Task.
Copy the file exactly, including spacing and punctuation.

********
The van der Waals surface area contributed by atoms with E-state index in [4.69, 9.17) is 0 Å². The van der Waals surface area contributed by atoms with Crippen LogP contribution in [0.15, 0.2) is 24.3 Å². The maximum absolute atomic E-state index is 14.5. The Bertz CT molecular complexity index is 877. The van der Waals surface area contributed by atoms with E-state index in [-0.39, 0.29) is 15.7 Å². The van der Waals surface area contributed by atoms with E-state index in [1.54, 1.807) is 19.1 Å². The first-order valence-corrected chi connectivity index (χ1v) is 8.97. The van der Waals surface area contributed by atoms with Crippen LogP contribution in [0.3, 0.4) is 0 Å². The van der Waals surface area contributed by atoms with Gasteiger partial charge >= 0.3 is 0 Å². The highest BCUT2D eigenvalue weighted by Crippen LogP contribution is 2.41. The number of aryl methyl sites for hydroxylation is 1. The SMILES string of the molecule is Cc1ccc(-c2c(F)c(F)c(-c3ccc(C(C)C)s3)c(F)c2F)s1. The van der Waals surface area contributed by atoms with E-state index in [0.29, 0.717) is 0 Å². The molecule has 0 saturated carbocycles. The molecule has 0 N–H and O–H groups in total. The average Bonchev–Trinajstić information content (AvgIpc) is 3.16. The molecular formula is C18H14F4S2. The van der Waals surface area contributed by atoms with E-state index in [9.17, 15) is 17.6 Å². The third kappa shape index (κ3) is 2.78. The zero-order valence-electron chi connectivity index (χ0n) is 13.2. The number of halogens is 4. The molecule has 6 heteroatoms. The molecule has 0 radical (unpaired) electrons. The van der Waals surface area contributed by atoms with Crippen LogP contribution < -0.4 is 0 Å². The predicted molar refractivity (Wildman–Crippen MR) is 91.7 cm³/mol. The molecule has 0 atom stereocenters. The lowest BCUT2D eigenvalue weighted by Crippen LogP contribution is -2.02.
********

The van der Waals surface area contributed by atoms with E-state index in [4.69, 9.17) is 0 Å². The van der Waals surface area contributed by atoms with Crippen LogP contribution in [0.15, 0.2) is 24.3 Å². The maximum absolute atomic E-state index is 14.5. The Bertz CT molecular complexity index is 877. The van der Waals surface area contributed by atoms with E-state index in [-0.39, 0.29) is 15.7 Å². The van der Waals surface area contributed by atoms with E-state index in [1.54, 1.807) is 19.1 Å². The first-order valence-corrected chi connectivity index (χ1v) is 8.97. The van der Waals surface area contributed by atoms with Crippen LogP contribution in [0.3, 0.4) is 0 Å². The van der Waals surface area contributed by atoms with Gasteiger partial charge >= 0.3 is 0 Å². The highest BCUT2D eigenvalue weighted by Crippen LogP contribution is 2.41. The number of aryl methyl sites for hydroxylation is 1. The SMILES string of the molecule is Cc1ccc(-c2c(F)c(F)c(-c3ccc(C(C)C)s3)c(F)c2F)s1. The van der Waals surface area contributed by atoms with E-state index in [0.29, 0.717) is 0 Å². The molecule has 0 saturated carbocycles. The molecule has 0 N–H and O–H groups in total. The average Bonchev–Trinajstić information content (AvgIpc) is 3.16. The molecular formula is C18H14F4S2. The van der Waals surface area contributed by atoms with E-state index in [9.17, 15) is 17.6 Å². The third kappa shape index (κ3) is 2.78. The zero-order valence-electron chi connectivity index (χ0n) is 13.2. The number of halogens is 4. The molecule has 6 heteroatoms. The molecule has 0 radical (unpaired) electrons. The van der Waals surface area contributed by atoms with Crippen LogP contribution < -0.4 is 0 Å². The predicted molar refractivity (Wildman–Crippen MR) is 91.7 cm³/mol. The molecule has 0 atom stereocenters. The lowest BCUT2D eigenvalue weighted by Crippen LogP contribution is -2.02.